Posted by: Sifu Tweety | Link to this comment | 02-24-08 11:22 AM
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I wasn't talking about considering a left alternative. A lot of the left was willing to work with the Democrats and tried to help them out and clue them in (e.g. on media consolidation and voter suppression), but after 1988 the Democrats refused to listen. That's what the DLC was all about, and the DLC power in the Democratic Party was really only broken about 2004 or 2005.


Posted by: John Emerson | Link to this comment | 02-24-08 11:25 AM
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Come again?


Posted by: John Emerson | Link to this comment | 02-24-08 11:26 AM
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I agree with 58, but puzzlingly have completely different opinions about Nader. I think the missing piece is that John and I are soulmates.


Posted by: Sifu Tweety | Link to this comment | 02-24-08 11:27 AM
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Way back in the day (1971):

"I agree with Ralph Nader," says William Ruckelshaus, administrator of the Environmental Protection Agency. "We are in danger of creating a water wasteland if we permit to happen in the future what has happened in the past." Ruckelshaus promises "radical changes" in law enforcement.

Context: Nader's group really leading the way on some pioneering efforts on pollution laws, Nixon's EPA head publicly agreeing (he may have been talking out his ass, but imagine anyone in Bushco responding positively to a report of that nature.) Since then I think both Nader and the National Republican Party have gone completely in the tank (repubs mostly already in there in '71). I agree with John on not retroactively demonizing Nader for his early work, but can we not all agree that he has had what amounts to a "Bobby Fisher lite" personality meltdown and today serves merely as a cautionary tale of what happens when the man becomes the message.


Posted by: JP Stormcrow | Link to this comment | 02-24-08 11:30 AM
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52: I don't see your point. I don't really want to fight about whether Nader is to blame for GWB, and therefore Iraq, either.


Posted by: parsimon | Link to this comment | 02-24-08 11:31 AM
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I was just pointing out that claiming that allowing GWB to take power -- whether or not that's what actually happened -- was in any way a "public service" is really, really gross.


Posted by: Sifu Tweety | Link to this comment | 02-24-08 11:32 AM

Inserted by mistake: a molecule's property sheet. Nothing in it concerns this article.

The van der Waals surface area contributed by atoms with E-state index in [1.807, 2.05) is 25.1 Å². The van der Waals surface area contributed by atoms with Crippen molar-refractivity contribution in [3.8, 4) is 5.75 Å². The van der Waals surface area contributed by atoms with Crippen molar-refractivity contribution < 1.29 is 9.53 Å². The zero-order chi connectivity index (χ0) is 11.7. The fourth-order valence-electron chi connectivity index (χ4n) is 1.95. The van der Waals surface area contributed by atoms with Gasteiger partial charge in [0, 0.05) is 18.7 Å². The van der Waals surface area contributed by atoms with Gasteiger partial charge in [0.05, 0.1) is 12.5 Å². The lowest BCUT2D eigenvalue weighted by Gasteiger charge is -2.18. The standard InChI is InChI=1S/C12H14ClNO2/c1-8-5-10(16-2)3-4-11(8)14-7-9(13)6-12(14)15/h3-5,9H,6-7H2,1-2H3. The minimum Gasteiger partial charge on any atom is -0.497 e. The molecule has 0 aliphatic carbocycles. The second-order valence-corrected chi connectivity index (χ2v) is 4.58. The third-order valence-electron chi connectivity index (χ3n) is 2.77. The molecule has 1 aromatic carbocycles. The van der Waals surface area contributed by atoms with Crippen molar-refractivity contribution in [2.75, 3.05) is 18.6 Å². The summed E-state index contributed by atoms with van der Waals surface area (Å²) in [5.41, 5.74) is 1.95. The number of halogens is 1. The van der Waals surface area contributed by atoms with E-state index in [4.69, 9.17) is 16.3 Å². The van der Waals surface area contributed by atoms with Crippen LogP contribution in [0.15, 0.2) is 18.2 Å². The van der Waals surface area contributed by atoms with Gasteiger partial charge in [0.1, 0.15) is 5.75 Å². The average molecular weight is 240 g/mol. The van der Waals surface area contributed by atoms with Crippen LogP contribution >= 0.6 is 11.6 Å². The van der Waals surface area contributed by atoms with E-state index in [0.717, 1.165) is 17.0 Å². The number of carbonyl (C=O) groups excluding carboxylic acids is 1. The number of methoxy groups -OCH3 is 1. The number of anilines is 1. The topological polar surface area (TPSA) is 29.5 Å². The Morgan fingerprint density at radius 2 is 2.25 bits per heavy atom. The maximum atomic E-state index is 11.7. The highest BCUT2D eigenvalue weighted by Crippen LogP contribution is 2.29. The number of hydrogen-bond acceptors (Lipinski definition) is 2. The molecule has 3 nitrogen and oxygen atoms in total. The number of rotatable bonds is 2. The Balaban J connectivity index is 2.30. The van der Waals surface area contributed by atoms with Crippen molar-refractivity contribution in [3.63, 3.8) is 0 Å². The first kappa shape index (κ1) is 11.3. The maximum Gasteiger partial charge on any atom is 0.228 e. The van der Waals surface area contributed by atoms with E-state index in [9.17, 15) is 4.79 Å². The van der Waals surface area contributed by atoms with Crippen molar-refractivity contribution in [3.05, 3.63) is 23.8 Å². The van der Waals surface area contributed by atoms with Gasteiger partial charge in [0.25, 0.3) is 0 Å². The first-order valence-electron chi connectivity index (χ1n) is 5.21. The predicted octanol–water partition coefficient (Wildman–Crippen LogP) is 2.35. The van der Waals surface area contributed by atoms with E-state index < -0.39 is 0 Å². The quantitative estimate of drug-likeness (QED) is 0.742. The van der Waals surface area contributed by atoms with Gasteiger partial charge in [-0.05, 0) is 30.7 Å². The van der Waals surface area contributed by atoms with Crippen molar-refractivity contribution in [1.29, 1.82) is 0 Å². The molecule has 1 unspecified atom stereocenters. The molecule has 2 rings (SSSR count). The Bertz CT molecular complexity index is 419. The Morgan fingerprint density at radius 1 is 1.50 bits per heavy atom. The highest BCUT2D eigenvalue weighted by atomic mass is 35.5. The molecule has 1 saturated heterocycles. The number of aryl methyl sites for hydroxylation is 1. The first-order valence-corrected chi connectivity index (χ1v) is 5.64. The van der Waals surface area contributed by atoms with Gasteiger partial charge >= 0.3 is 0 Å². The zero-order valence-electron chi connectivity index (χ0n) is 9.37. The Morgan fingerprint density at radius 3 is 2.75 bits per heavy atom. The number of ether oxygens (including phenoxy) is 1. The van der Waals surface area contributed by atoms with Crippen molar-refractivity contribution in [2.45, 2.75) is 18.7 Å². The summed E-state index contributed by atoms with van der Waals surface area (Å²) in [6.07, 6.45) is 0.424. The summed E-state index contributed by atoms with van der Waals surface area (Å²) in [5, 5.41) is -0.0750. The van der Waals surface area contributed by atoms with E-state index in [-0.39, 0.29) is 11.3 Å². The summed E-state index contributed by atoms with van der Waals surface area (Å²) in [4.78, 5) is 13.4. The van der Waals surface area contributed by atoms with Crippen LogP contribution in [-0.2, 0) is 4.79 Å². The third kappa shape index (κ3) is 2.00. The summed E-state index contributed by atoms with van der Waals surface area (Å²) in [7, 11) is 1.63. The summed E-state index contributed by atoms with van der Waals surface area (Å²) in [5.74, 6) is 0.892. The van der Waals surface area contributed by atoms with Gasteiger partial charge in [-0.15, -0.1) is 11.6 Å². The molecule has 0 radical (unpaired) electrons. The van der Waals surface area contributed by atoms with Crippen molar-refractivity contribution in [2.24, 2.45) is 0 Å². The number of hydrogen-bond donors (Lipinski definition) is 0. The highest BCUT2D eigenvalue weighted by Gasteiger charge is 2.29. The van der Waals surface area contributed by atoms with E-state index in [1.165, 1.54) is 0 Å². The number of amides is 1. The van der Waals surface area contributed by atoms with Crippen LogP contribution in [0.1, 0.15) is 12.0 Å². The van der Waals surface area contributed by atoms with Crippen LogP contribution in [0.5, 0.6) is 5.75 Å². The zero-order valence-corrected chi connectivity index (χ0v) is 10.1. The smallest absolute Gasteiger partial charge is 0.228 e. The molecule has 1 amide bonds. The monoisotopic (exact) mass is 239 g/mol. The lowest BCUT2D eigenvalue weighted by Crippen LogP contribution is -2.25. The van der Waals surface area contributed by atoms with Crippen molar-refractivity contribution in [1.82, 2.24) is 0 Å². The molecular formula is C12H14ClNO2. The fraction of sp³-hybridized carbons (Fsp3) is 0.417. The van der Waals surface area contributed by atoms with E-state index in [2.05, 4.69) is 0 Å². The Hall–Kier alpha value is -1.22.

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Sifu, there's a smart fight here and a dumb fight over there. But I'll go over there and smarten it up, if that's what you want.

I'm not defending Nader now or Nader in 2004, and what he did in 2000 was a disaster. On the other hand, people are reading 2000 etc. back on his whole career, and that's bullshit since it's not done in an intelligent way. (There is a common thread from the beginning: an unwillingness to work within American party politics. But it only became fatal in 2000.)

There were multiple problems in 2000, and Nader was one of them. Anti-Nader screamers tend not even to know about the other problems. (For example, what I just said about voter suppression and Jesse Jackson. I learned about that from the Guardian, BTW, not from Democrats or from any Americanpublication. George Palast).


Posted by: John Emerson | Link to this comment | 02-24-08 11:33 AM
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60: I agree with 58, but puzzlingly have completely different opinions about Nader.

Same here. My only quibble is that it was not just DLC, but the whole tired, stale Democratic Congress and Party (a trend long before DLC was formed) that ultimately collapsed under its own weight of complacency and privilege in the face of Gingrichism in the early 90s. Very few in that whole sorry group paid any attention to what they were really facing.


Posted by: JP Stormcrow | Link to this comment | 02-24-08 11:35 AM
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64 is fair enough on all counts. The smartening might be a challenge.


Posted by: Sifu Tweety | Link to this comment | 02-24-08 11:37 AM
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The turning point for Nader came in 1992. During Reagan Bush he had found that no one listened to him, even people who had listened to him before, but he had expected that Clinton would. But Clinton didn't; Clinton was a corporate Democrat. Nader went nuts, but he wasn't imagining things. I blame Clinton.

But yes, from the beginning Nader should have worked to form a faction within the Democratic Party. He was working on the sweet reason bipartisan paradigm, and seemed not to understand how politics works or who the Republicans really were.


Posted by: John Emerson | Link to this comment | 02-24-08 11:37 AM
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I was just pointing out that claiming that allowing GWB to take power -- whether or not that's what actually happened -- was in any way a "public service" is really, really gross.

Oh. No, of course not. The "public service" was in provision of a scapegoat for what was, from a myriad of other perspectives, a complex and fucked up couple of presidential elections. Explanations for GWB's ascendancy can plausibly be provided in a number of ways. It seems irresponsible to me to put it all on Nader.